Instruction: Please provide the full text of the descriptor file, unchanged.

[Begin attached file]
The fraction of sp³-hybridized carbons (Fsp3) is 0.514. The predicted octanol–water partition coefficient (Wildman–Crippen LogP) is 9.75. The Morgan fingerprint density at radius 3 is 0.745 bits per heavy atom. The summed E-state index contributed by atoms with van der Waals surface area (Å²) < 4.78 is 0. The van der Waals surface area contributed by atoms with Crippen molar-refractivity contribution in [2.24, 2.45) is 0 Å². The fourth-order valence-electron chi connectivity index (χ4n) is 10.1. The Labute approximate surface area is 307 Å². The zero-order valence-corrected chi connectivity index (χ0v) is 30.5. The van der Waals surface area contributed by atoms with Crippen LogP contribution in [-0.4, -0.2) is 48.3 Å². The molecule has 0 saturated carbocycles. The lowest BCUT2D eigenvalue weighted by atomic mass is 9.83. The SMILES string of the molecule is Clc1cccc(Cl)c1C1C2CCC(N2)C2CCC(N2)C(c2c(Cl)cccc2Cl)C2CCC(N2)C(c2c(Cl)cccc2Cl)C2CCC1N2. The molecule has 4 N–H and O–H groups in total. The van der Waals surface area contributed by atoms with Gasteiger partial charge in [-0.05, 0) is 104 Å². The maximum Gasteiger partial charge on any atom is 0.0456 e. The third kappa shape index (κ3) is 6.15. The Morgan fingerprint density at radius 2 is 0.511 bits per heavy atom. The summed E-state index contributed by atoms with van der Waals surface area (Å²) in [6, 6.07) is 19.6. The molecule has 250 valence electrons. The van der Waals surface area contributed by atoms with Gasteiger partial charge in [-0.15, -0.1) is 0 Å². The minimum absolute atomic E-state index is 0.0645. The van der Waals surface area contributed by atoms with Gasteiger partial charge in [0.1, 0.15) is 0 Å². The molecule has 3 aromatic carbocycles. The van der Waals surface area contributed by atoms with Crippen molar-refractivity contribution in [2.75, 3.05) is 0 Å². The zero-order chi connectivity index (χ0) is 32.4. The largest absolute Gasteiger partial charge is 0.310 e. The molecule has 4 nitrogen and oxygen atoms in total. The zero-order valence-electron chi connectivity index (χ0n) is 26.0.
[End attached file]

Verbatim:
The fraction of sp³-hybridized carbons (Fsp3) is 0.514. The predicted octanol–water partition coefficient (Wildman–Crippen LogP) is 9.75. The Morgan fingerprint density at radius 3 is 0.745 bits per heavy atom. The summed E-state index contributed by atoms with van der Waals surface area (Å²) < 4.78 is 0. The van der Waals surface area contributed by atoms with Crippen molar-refractivity contribution in [2.24, 2.45) is 0 Å². The fourth-order valence-electron chi connectivity index (χ4n) is 10.1. The Labute approximate surface area is 307 Å². The zero-order valence-corrected chi connectivity index (χ0v) is 30.5. The van der Waals surface area contributed by atoms with Crippen LogP contribution in [-0.4, -0.2) is 48.3 Å². The molecule has 0 saturated carbocycles. The lowest BCUT2D eigenvalue weighted by atomic mass is 9.83. The SMILES string of the molecule is Clc1cccc(Cl)c1C1C2CCC(N2)C2CCC(N2)C(c2c(Cl)cccc2Cl)C2CCC(N2)C(c2c(Cl)cccc2Cl)C2CCC1N2. The molecule has 4 N–H and O–H groups in total. The van der Waals surface area contributed by atoms with Gasteiger partial charge in [-0.05, 0) is 104 Å². The maximum Gasteiger partial charge on any atom is 0.0456 e. The third kappa shape index (κ3) is 6.15. The Morgan fingerprint density at radius 2 is 0.511 bits per heavy atom. The summed E-state index contributed by atoms with van der Waals surface area (Å²) in [6, 6.07) is 19.6. The molecule has 250 valence electrons. The van der Waals surface area contributed by atoms with Gasteiger partial charge in [-0.15, -0.1) is 0 Å². The minimum absolute atomic E-state index is 0.0645. The van der Waals surface area contributed by atoms with Gasteiger partial charge in [0.1, 0.15) is 0 Å². The molecule has 3 aromatic carbocycles. The van der Waals surface area contributed by atoms with Crippen molar-refractivity contribution in [2.75, 3.05) is 0 Å². The zero-order chi connectivity index (χ0) is 32.4. The largest absolute Gasteiger partial charge is 0.310 e. The molecule has 4 nitrogen and oxygen atoms in total. The zero-order valence-electron chi connectivity index (χ0n) is 26.0.